If bright, creative young people start believing that they don’t suck, this will have more impact on the world than 1,000 new startups. How can we get there?
I am now at that uncomfortable age where I mentor people who are in their 20s. And it is distressing that some of the brightest and most creative are also the most depressed and down on themselves.
It is a horrible situation. These are the people who are probably most able to solve not only work problems, but also global problems.
Clearly, seeking professional counseling is the best first move for them. But there is still a role for those of us who are mentors. Recommending counseling is a great move. So is recommending physical exercise, or getting involved in meaningful, challenging work, or helping others.
Yet, as one young man said the other day, “you have no idea. I can’t just get up and do it. When you feel like I do, you can’t do anything that you don’t have to do.”
Fair enough. So I think it is our job as mentors to be a motor, the nudge.
We must be the water that wears away the mud that they are stuck in. We must encourage. We must somehow expose them to a variety of experiences that shows them how great they are.
We must repeat, over and over, not verbally, but through action and experience, “why you don’t suck.”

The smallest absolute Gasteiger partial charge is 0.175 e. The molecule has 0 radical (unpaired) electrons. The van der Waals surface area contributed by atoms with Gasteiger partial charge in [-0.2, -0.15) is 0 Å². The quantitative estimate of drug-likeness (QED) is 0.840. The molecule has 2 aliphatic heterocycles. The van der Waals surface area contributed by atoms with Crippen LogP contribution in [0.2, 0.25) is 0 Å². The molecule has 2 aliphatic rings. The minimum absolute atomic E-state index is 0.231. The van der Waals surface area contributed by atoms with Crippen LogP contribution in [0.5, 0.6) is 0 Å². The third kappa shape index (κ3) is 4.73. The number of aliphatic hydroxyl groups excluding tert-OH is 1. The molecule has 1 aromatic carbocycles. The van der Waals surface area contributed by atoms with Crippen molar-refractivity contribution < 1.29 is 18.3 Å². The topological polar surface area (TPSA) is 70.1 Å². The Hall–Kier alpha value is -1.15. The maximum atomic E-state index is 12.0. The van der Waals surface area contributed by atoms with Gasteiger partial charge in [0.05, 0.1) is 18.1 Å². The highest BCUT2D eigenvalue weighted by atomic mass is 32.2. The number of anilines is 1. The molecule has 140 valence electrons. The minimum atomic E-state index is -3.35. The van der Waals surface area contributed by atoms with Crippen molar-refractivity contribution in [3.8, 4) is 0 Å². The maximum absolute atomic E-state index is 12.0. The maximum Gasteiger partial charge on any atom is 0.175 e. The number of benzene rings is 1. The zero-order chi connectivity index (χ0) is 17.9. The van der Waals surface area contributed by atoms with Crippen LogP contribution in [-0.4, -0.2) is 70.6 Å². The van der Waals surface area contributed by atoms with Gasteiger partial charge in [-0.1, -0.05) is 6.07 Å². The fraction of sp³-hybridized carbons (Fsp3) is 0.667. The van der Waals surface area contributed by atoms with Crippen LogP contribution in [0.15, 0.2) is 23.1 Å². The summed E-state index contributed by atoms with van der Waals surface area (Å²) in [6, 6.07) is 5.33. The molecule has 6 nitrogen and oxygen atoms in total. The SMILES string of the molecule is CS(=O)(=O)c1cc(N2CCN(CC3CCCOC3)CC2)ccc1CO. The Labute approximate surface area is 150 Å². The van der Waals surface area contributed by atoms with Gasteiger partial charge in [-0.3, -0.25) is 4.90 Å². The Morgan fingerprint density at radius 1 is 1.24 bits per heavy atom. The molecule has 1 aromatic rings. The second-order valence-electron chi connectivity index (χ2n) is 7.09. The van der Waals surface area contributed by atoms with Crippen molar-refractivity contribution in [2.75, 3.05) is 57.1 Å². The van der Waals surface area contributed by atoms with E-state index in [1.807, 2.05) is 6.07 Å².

Maybe this is simplistic. I know. But it is a start.
And, maybe mentors can help change the conditions of the problem.
In a long career of technology and organizational troubleshooting, I have observed that part of troubleshooting an apparently intractable problem is simply to change the conditions of the problem. When you change conditions (location, timing, etc), sometimes doing so enables a new understanding of the problem (and thus a possible solution), or somehow changes the behavior of the problem.
So, even if we’re not directly addressing the problem, maybe we can indirectly encourage small changes. “How are you spending your time?” “Did you go to the gym?” “What time did you go to bed?” “Maybe it’s a good idea to say yes to that volunteer opportunity, they really need help.”
Maybe it’s just giving them more in the way of challenges — not so much that we make them fail, but enough to make them feel great when they succeed.
Mentors are not professional counselors. But that doesn’t mean we do not have a role. I think we do, and I think it is gigantically important.
There is more insight and action needed on this. And soon. I hope you can somehow help.